The Herstory Behind the Holiday

By Fiona Clancy

Women are pretty important. I mean – none of us would be here without them. As an American, I am used to celebrating mothers once a year (Mom, if you’re reading this, I mean 24/7/365) on Mothers’ Day in May. Until moving to Russia, I had no idea that other countries celebrated all women for just…being women. What a GREAT idea.

International Women’s Day, March 8th is not as international as its name suggests. It is not at all marked or noted in America. It is known, but not really recognized, in Ireland and the UK (Mothers’ Day in these countries falls in early March and therefore eclipses Women’s Day). In Russia, Women’s Day is a public holiday. This year there are two days off as Women’s Day falls on a Thursday and Friday is a freebie day. You’re welcome, guys. Anytime.

Women’s Day was first celebrated in 1913 in the Soviet Union. In 1917, Women’s Day changed the history of the Russian Empire. February 23rd (March 8th in the modern calendar) 1917 was the beginning of the February Revolution, which laid the groundwork for the unrest that overthrew the Tsar and orchestrated the subsequent Bolshevik takeover. On this day, women in St. Petersburg, then Petrograd, took to Palace Square to protest food shortages and female workers’ rights. Most were in the textile industry. How ironic that February 23rd (March 8th) is now fashioned “Men’s Day, but it is in fact the day that women helped to change the course of Russia – and world – history.

March 8th became a public holiday in the Soviet Union after women won the right to vote in 1917. In the early years of Soviet socialism, feminism had a stronghold within social justice. One of the champions of women’s rights in the USSR was Soviet feminist Alexandra Kollontai, who worked alongside Lenin to make March 8th an official holiday. For many years in the USSR, Women’s Day celebrated the role of the women in the February Revolution, and women’s crucial contribution to Soviet life as a whole (including female service in the Great Patriotic War, or World War II as it’s known outside of Russia. Read more about that hereNow, the holiday holds less historical and feminist value and is more a truffle-laden, and potently floral, combination of Valentine’s Day and Mother’s Day.  

Today, men and fellow women honor the females in their lives – aunts, grandmothers, mothers, teachers, friends, daughters, sisters, coworkers, nieces, wives, girlfriends, etc. – with cards, chocolate, jewelry, cosmetics, and flowers. If you’re a gal, you might hear “С восьмым Марта! (Happy 8th of March!)” or “С праздником! (Happy holiday!)” from well-wishing people on the street. Many times, greetings and wishes to all the девушки (girls) are written in the snow or with chalk on pavement. Women might get discounts in stores or promotional gifts while out and about (Ladies – take to the streets – who doesn’t love a good discount, am I right? Especially to combat the Pink Tax!)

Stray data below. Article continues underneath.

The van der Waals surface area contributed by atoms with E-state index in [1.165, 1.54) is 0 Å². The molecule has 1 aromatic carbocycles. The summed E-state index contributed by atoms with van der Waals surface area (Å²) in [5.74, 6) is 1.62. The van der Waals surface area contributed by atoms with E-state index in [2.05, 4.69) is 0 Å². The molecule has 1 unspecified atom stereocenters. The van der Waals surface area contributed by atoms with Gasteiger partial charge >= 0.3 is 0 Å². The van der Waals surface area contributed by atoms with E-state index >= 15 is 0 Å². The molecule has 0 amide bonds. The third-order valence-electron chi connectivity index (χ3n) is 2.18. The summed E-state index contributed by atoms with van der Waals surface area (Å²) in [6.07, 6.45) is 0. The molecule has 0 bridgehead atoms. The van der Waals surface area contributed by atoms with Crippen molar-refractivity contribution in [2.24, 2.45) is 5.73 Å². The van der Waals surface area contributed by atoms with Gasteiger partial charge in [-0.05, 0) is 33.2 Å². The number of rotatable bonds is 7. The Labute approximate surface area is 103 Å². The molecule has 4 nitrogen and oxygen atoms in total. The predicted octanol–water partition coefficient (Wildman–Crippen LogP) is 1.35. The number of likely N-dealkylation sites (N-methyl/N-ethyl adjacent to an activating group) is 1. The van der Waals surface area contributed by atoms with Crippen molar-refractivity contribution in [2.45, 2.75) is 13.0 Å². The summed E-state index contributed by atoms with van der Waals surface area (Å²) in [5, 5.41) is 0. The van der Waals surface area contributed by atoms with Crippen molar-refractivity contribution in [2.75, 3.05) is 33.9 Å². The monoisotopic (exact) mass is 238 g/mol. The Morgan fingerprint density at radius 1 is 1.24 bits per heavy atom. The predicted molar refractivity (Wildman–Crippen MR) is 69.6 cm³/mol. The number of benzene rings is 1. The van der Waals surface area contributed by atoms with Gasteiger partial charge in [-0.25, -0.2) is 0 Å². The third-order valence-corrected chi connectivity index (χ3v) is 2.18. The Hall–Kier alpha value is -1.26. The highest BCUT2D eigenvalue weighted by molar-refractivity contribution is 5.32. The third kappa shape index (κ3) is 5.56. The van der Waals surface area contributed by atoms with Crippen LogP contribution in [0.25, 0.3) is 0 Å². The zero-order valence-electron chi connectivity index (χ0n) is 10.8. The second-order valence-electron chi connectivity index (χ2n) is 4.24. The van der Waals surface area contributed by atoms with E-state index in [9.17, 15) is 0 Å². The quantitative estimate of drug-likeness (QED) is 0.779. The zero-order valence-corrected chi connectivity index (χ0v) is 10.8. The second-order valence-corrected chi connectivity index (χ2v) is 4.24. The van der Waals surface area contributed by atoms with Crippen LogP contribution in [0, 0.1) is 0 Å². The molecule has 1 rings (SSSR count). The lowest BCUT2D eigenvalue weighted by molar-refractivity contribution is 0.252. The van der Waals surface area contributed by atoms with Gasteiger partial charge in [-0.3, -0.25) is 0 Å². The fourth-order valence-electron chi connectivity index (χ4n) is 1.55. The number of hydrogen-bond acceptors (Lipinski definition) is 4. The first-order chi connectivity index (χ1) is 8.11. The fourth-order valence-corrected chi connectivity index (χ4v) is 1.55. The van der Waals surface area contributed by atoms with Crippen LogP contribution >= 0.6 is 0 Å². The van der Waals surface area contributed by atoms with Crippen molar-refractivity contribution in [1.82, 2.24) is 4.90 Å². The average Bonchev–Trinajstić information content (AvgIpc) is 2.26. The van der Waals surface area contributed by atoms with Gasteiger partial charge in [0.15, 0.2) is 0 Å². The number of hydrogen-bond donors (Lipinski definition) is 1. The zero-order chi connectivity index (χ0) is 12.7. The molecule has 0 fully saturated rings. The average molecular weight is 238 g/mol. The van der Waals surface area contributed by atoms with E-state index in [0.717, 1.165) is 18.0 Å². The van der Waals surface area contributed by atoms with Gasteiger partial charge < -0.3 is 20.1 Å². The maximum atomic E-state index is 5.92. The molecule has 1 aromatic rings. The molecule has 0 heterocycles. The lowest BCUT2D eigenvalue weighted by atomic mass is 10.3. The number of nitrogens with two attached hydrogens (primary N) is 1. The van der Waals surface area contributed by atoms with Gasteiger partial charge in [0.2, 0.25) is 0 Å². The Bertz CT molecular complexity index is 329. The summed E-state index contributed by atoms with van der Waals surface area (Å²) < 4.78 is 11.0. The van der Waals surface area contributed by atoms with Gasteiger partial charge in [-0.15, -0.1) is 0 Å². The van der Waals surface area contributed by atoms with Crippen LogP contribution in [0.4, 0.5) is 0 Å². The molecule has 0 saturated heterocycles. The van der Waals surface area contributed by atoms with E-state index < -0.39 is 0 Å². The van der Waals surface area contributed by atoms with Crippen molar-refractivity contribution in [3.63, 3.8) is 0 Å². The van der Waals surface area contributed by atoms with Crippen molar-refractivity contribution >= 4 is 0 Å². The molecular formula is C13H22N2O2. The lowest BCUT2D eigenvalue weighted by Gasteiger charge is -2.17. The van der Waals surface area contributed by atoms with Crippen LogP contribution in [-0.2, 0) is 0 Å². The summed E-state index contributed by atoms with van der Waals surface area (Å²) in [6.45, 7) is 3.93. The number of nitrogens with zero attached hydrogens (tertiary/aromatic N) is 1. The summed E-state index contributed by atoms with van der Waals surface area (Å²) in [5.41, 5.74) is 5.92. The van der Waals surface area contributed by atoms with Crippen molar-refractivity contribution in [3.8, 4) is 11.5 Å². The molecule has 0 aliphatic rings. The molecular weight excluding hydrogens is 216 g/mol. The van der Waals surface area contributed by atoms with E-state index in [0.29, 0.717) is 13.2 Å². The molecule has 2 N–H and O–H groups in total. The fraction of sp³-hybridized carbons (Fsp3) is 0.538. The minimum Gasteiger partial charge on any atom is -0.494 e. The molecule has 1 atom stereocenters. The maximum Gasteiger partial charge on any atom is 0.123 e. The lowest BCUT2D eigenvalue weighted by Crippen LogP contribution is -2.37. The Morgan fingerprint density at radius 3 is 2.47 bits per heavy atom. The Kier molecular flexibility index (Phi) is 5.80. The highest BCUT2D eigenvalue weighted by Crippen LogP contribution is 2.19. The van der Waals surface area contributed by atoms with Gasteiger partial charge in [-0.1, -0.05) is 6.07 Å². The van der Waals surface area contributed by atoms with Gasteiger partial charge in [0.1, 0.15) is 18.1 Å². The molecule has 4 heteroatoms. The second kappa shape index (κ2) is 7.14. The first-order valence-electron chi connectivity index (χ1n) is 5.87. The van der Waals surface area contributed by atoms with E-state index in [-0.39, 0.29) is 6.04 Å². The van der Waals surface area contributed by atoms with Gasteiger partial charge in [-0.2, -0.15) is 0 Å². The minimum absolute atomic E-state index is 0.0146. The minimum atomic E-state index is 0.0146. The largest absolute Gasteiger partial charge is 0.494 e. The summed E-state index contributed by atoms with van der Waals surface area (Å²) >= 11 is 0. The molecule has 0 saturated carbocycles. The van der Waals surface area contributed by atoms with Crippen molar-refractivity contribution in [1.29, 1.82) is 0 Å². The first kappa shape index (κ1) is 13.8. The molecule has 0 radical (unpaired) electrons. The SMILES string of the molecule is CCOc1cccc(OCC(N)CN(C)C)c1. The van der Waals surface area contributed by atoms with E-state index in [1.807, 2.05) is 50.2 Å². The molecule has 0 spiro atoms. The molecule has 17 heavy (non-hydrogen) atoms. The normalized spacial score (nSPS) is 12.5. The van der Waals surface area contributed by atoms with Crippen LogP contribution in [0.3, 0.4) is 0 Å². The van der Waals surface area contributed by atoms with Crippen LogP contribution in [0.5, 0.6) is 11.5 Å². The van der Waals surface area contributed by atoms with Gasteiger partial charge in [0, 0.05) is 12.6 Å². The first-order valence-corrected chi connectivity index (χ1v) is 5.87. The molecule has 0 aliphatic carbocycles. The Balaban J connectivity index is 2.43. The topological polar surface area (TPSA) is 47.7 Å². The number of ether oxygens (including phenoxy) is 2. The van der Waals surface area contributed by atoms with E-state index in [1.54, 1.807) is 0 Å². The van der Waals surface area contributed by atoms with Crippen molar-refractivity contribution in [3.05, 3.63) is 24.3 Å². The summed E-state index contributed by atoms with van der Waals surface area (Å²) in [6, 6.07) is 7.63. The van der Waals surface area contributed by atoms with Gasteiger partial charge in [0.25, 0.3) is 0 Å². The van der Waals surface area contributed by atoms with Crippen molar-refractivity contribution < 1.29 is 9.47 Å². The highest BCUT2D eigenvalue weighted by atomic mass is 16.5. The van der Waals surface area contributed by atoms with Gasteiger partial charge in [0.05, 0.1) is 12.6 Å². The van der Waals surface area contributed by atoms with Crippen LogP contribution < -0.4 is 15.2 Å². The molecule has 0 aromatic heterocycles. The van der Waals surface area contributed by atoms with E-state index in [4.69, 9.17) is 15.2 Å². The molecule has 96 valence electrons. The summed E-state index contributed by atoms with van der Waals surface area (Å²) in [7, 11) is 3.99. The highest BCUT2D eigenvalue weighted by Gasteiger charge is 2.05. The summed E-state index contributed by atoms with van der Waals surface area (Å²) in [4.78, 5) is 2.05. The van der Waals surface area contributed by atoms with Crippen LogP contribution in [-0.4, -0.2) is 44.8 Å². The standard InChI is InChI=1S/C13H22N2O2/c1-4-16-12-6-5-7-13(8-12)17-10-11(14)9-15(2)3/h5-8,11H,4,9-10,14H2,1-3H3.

In a corporate setting, men in the office often mark the holiday for the women they work alongside. Celebrations can range from the more traditional – like buying all women in the office flowers and presents – to the more elaborate, with schemes and excursions planned by men to honor their female coworkers. For example, men might create and cook for a Breakfast Blini Buffet Bar (blini are the Russian version of crepes, can be either sweet or savory, and are always delicious), or take the women in the office to a shooting range. Yes, you read that right. Men cooking women breakfast and taking them shooting. Is this heaven?

While some would argue that Women’s Day in Russia is celebrated in a slightly patriarchal or patronizing sense with flowers and chocolates, progressive, modern ideas are surely weaving their way into the fabric of the holiday (ahem, excursions to a shooting range). Whatever way you choose to celebrate Women’s Day, remember to honor women around the world and their contribution to the arts, sciences, and society as a whole. Whether you’re protesting for equal pay and gender equality with Day Without a Woman, or eating blini in Russia made especially for you by your male coworkers, enjoy your day, ladies. You deserve it!